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5 years ago

NAT 6/08 - THL

NAT 6/08 - THL

Evaluation of a training

Evaluation of a training program to implement alcohol screening, brief intervention and referral to treatment in primary health care in Minas Gerais, Brazil were reduced after the training. Three months after the training, SBI was more likely to be performed by health workers who had higher levels of pretraining self-efficacy and positive expectances, and who perceived fewer obstacles prior to training. Community Health workers were the professional group with the best performance in a number of areas. DISCUSSION Considering the technical knowledge acquired and the attitudinal change observed among these professionals, it is reasonable to conclude that the training program had an important impact on the readiness of health professionals to implement SBI in these clinics, especially among auxiliary nurses and community health workers. KEywORDS Screening, BI, SBIRT, alcohol, hazardous drinking, early intervention, primary health care 530 NORDIC STUDIES ON ALCOHOL AND DRUGS VOL. 25. 2008 . 6 Disorders Identification Test (AUDIT, Babor & Higgins-Biddle 2001) and ASSIST (Humeniuk et al. 2007) in addition to standardized brief intervention methods (World Health Organization 2006) that are considered effective when applied under ideal clinical research conditions. Nevertheless, evidence suggests that many difficulties emerge in the translation of theory to practice, as when these techniques are implemented in the routine conditions of most of the health care services (Babor et al. 2006; Heather 2007; Anderson et al. 2003; Kaner et al. 2007). The aim of this article is to describe the implementation of a Brazilian Screening, Brief Intervention and Referral to Treatment (SBIRT) training program in PHC centers in the state of Minas Gerais, Brazil. A description of the first phase of this study has been reported in Ronzani et al. (2005). In this article attention is given to the impact of SBI training on attitudes and knowledge, and to identify predictors of screening and brief intervention practices following the training. Methods The project was implemented in five cities of the Zona da Mata Region, State of Minas Gerais, Brazil. About 600,000 people live in these cities. The PHC services cover about 293,000 inhabitants. The main population center is Juiz de Fora, a city with a population of 515,000 inhabitants, whose health system is organized into three levels (primary, secondary and tertiary care). Juiz de Fora is also the reference point for health care and education services in this region. � Research Design The study used a before-and-after repeated measures group design to test changes in the attitudes of four types of Primary Health Care (PHC) professionals who received eight hours of training about alcohol screening and brief intervention. The project trained 334 PHC professionals: 293 from 32 PHC sites, 30 from four organizational health services, seven from two alcohol and other drugs (AOD) treatment services and four from a Sexually Transmitted Disease/AIDS treatment service. The evaluation focused on short-term changes in providers’ knowledge about SBI, perceived obstacles to practicing it, expectations about its effectiveness, and self-efficacy or confidence in performing SBI. Baseline predictors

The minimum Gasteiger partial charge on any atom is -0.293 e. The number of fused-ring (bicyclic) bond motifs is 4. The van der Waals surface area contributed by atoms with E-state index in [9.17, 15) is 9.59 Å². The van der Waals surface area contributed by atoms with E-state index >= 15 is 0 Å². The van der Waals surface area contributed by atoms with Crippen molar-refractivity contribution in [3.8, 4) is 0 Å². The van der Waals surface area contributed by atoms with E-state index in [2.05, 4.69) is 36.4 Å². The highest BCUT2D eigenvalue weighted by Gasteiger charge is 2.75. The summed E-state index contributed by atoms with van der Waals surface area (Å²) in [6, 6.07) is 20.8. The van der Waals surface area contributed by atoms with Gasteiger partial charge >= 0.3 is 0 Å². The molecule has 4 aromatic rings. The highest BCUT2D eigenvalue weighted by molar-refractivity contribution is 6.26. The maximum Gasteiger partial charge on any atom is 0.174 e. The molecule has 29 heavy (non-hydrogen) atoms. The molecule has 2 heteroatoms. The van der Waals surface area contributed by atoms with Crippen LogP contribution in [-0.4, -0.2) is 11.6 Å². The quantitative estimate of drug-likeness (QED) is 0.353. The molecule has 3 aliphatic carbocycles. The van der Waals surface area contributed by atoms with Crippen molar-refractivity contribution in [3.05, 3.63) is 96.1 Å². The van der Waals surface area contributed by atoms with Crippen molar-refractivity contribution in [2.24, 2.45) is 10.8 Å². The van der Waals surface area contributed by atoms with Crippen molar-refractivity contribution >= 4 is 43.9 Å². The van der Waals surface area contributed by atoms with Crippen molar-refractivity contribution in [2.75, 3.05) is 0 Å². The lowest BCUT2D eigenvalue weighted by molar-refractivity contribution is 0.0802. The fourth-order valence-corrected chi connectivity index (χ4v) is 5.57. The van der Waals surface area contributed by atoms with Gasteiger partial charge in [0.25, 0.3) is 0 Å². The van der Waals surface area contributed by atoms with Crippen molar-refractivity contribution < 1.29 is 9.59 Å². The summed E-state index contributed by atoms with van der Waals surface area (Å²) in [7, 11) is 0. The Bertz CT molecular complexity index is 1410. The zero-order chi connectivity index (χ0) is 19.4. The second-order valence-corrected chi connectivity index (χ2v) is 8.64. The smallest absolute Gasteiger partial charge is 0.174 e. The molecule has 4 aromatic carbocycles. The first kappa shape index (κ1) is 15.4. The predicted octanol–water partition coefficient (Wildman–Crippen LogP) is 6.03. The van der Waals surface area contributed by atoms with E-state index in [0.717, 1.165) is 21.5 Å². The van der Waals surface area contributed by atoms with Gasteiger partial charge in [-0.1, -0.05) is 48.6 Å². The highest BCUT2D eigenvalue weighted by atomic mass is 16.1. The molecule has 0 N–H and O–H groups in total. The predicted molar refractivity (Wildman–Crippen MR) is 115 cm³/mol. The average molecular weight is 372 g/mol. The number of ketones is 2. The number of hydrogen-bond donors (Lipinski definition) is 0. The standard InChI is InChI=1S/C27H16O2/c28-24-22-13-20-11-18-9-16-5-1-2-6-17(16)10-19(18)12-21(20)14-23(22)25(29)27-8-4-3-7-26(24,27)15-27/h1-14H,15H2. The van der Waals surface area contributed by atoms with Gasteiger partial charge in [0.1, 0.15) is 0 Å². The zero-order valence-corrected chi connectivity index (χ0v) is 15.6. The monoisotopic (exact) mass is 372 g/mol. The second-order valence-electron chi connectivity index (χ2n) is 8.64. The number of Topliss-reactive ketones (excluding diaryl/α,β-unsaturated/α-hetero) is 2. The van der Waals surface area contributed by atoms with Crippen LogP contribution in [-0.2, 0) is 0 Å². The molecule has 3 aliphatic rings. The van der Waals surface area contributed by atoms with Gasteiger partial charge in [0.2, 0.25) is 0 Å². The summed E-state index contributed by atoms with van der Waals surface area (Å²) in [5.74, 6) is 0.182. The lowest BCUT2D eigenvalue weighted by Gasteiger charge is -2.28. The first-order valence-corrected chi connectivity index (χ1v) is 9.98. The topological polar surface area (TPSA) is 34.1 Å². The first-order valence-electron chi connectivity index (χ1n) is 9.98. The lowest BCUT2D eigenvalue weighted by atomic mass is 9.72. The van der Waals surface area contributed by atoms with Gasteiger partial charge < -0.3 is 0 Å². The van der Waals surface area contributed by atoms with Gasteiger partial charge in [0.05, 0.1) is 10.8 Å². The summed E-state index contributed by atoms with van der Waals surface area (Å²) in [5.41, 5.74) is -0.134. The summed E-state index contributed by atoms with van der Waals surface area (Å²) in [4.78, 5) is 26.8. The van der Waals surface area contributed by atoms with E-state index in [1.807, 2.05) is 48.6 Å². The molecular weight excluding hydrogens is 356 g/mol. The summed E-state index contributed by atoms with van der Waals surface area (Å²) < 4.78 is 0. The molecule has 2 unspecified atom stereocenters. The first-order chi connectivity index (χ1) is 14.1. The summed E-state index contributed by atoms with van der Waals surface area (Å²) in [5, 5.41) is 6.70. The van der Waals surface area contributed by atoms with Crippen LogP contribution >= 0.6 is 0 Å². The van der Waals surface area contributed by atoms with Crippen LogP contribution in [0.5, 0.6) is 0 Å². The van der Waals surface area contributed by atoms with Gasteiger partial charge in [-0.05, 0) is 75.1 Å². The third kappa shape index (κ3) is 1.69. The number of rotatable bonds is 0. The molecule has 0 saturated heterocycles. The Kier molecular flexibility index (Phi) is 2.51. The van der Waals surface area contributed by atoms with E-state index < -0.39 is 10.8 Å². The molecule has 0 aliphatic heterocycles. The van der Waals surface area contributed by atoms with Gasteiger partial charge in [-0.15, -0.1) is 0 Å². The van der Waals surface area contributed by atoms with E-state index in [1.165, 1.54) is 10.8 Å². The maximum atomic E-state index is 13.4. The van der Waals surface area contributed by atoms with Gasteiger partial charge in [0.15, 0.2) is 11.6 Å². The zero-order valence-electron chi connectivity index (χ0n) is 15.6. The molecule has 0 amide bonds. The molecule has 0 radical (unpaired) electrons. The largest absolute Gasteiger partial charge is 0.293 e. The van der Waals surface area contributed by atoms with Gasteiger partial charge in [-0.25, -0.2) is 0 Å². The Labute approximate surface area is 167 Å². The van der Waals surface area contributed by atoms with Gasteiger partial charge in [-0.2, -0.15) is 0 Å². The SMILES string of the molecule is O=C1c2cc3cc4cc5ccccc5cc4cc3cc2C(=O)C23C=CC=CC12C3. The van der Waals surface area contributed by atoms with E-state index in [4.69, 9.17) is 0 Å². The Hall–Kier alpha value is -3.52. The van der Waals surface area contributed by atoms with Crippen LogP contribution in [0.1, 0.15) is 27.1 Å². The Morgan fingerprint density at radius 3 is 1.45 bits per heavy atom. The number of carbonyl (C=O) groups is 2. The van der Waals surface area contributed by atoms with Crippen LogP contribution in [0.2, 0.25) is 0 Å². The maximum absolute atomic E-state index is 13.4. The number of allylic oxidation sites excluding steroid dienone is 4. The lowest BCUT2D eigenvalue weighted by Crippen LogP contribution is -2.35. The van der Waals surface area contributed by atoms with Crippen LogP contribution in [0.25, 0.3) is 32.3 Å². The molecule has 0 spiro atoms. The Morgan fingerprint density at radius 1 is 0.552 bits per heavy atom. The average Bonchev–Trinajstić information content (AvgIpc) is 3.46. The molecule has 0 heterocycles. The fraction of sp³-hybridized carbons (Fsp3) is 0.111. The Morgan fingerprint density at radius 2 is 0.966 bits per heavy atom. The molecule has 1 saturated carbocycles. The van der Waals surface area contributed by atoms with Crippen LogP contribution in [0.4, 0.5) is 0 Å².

of SBI performance three months after the training were also computed. � Study Samples Of the 334 PHC professionals trained, 195 (58%) completed at least one questionnaire in the baseline assessment. The other professionals were trained but did not complete the instruments. The followup rate of this study it was 60%. The lowest rates of follow-ups were among nurses (45.7%) and the highest among psychologists (85.7%). A comparison of those who were and were not contacted at follow-up found no baseline differences in the scales studied (p>0.20). The main reason for nonresponse rates was that many professionals changed their jobs or positions, which is very common in PHC services in Brazil. The final study group consisted of 25 physicians, 35 nurses, 25 auxiliary nurses, 29 social workers, 7 psychologists and 74 community health workers. The majority of professionals were female (82.4%). The mean age of the participants was 38.2 years. The professionals were categorized into four groupings: general practitioners (GPs, (n= 25), nurses (n=35), auxiliary nurses and community health workers (AUX/CHW) (n= 99), and psychologists and social workers (PSY/SW) (n= 36), based on the functional and educational differences among these professional groups. Ten local health center administrators and service co-ordinators were also included in the study. They participated as key informants during the evaluation process, giving in-depth interviews three months before and three months after the training. They were considered as key informants because of their important positions in the local health system, their authority to make policy decisions and their Evaluation of a training program to implement alcohol screening, brief intervention and referral to treatment in primary health care in Minas Gerais, Brazil capacity to manage the PHC services. All indepth interviews made with the key informants were submitted to content analysis. To evaluate the levels of risky alcohol use among patients, the AUDIT was recommended for use by PHC professionals in their services. Three months following the training, the PHC professionals were asked how often they applied the AUDIT and if they did, whether positive cases were given a brief intervention. � Data Collection Procedures Approximately one week prior to the training, the PHC professionals were asked to complete a 123-item questionnaire that included questions on beliefs, practices and self-efficacy related to preventive medicine, including at-risk drinking and alcoholism. Immediately before the training session and again at the end of the training, participants completed a 9-item knowledge test about alcohol SBI. The complete questionnaire was re-administered three months after training. Knowledge essential to conducting SBI was measured by nine objective questions. For example, trainees were asked to define moderate drinking in terms of the recommended upper limit of number of drinks per day for men and women. Preand post-training knowledge items were scored according to the number of correct responses. Confidence in SBI was measured with ten items translated from a questionnaire developed by Babor et al. (2004). Participants were instructed to “indicate the amount of confidence you have in your ability to perform each of the activities.” For instance, respondents were asked how confident they were in asking questions NORDIC STUDIES ON ALCOHOL AND DRUGS V O L . 25. 2008 . 6 531